Managing and troubleshooting
permissions can be challenging, especially when everything looks like it should
work. These tips and best practices will help you avoid some common problems.
#1: NTFS vs. share permissions
The biggest point
of confusion about sharing with Windows systems is that the NTFS and
share-level permissions both have an effect on the user’s ability to access
resources on a network. This is especially important to remember for Windows XP
and Windows Server 2003–and likely subsequent versions of Windows–which have
default share permissions as read-only. This makes the NTFS permissions limited
to read when accessing them over the network.
The best way to
distinguish share permissions from NTFS permissions is to consider share
permissions as an entry point to the resources. Only after the share
permissions offer Change and/or Full Control can the NTFS permissions of that
type be used.
The combination of share-level
and NTFS permissions can seem like administrative overhead, but consider this:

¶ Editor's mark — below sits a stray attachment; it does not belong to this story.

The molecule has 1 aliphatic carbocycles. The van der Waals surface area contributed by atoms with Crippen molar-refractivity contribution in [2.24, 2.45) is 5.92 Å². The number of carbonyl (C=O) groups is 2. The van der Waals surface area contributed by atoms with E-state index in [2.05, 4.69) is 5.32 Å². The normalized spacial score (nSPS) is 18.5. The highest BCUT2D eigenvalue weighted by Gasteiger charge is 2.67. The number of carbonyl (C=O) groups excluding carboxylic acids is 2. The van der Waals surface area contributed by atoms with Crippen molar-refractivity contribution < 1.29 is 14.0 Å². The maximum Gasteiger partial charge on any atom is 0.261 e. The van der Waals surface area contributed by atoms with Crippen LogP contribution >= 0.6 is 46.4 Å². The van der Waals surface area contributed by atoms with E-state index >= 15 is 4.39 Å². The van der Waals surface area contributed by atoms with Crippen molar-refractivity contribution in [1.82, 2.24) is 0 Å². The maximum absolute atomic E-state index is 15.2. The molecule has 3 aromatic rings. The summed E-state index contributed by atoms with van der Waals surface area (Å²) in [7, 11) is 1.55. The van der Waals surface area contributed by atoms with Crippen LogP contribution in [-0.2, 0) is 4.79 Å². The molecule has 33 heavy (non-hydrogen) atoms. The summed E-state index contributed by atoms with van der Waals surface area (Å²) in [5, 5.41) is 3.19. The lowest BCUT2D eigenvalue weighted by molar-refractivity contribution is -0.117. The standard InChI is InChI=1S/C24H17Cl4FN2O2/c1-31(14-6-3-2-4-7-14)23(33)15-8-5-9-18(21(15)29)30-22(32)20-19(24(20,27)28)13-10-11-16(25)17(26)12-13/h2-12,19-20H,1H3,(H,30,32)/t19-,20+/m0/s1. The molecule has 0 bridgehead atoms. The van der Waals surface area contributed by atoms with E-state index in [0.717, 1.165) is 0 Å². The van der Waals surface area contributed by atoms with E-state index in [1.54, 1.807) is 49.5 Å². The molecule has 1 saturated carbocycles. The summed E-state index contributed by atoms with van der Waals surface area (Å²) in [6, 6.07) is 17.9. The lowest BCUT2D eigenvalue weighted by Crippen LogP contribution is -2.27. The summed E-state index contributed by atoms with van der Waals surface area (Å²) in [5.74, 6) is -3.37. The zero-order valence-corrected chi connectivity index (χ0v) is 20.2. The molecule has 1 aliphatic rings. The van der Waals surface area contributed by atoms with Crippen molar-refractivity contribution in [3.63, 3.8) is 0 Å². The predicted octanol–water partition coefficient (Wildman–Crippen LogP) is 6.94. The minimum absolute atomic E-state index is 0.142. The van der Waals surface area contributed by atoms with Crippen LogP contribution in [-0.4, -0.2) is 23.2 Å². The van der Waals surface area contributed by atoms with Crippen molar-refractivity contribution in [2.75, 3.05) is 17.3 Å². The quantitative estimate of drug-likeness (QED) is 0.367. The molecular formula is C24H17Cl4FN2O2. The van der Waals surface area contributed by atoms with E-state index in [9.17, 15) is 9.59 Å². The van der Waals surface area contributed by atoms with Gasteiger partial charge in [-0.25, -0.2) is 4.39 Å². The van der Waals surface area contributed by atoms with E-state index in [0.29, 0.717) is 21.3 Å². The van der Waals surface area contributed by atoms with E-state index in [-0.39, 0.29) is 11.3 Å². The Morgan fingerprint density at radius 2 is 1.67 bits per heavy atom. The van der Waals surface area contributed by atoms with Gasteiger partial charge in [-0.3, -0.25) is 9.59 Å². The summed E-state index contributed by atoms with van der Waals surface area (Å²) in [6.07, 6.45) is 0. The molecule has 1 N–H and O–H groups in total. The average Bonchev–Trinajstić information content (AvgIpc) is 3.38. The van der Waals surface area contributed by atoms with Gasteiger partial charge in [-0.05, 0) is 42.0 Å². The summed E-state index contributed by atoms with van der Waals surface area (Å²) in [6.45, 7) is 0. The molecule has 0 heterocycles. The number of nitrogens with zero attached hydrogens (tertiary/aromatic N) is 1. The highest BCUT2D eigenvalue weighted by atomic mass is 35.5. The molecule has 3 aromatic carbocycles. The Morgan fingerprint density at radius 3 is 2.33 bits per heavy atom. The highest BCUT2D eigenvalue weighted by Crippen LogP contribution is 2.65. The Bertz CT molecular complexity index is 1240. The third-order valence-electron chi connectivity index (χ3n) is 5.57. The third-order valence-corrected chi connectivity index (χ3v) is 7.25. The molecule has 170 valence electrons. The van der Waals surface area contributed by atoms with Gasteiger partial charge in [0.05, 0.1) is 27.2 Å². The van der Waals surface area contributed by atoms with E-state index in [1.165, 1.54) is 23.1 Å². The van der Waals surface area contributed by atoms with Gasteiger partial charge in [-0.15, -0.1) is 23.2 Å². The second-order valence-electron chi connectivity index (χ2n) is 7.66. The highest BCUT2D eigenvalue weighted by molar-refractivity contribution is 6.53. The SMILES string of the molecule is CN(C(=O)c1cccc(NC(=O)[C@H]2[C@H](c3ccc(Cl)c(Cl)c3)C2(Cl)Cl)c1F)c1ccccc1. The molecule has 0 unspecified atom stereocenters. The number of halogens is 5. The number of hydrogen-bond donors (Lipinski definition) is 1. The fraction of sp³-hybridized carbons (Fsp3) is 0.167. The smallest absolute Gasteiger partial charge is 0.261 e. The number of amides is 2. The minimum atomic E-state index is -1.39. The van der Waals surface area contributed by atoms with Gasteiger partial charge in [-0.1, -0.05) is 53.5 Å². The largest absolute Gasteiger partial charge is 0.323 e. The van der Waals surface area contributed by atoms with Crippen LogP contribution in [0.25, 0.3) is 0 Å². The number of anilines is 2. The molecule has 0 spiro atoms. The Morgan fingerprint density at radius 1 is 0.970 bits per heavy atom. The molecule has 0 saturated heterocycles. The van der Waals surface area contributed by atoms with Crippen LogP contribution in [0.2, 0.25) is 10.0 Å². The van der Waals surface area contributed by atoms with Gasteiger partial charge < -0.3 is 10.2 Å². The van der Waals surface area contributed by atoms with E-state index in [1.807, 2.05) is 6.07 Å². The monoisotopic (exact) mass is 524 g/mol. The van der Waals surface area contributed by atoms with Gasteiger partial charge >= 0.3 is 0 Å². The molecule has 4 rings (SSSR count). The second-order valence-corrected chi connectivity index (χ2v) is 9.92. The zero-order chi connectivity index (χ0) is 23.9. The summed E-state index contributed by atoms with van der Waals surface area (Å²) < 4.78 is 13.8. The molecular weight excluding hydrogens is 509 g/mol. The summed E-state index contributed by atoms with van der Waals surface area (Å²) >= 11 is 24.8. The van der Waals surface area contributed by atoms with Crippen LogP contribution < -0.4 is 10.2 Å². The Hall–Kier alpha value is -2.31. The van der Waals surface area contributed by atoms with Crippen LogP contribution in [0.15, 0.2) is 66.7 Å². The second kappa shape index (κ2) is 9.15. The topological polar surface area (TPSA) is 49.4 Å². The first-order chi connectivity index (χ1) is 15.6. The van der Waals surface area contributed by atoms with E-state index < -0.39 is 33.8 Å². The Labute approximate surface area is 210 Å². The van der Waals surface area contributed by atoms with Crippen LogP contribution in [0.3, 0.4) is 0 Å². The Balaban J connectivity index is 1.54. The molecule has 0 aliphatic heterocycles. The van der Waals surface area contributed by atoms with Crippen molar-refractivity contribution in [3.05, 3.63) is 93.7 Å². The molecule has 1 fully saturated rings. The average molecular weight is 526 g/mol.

Share permissions act as a point of entry for the NTFS permissions over the
network. When you enter a network resource through a share, the share
permissions dictate what you cando through the share as a whole. The NTFS permissions dictate what you
can do to specific files and folders. In the troubleshooting mode, identify whether
share-level permissions can be ruled out of the issue.
#2: Avoid nested shares
Troubleshooting issues that deal with both NTFS and share
permissions can seem overwhelming. Avoid having nested shares in your file
structures because they can create conflicting behavior for the same network
resources if accessed through different shares. This can be asking for trouble,
especially when the share permissions are different. A nested share is a shared
folder that resides in a separate shared folder. There are, of course, the
default hidden shares (C$, D$, etc.), which make all shares nested beneath them,
and they’re a default. However, if your users use two separate nonhidden shares
that are nested, there can be conflicting share permissions.
#3: Use CACLS and XCACLS for granularity
You can use CACLS
and XCACLS to gather information on files that are a reflection of the NTFS
permissions you have configured. These tools will deliver data about the
permissions for specific file and folder resources. What’s the difference
between NTFS permissions and an ACL (access control list)? The NTFS permissions
are set in Windows Explorer or via an automated mechanism for files and folders,
whereas an ACL (via these tools) is a display or management of allowed or
denied file operations for the same resource.
You can use CACLS
and XCACLS to add or remove NTFS permissions in a scripted fashion as well. So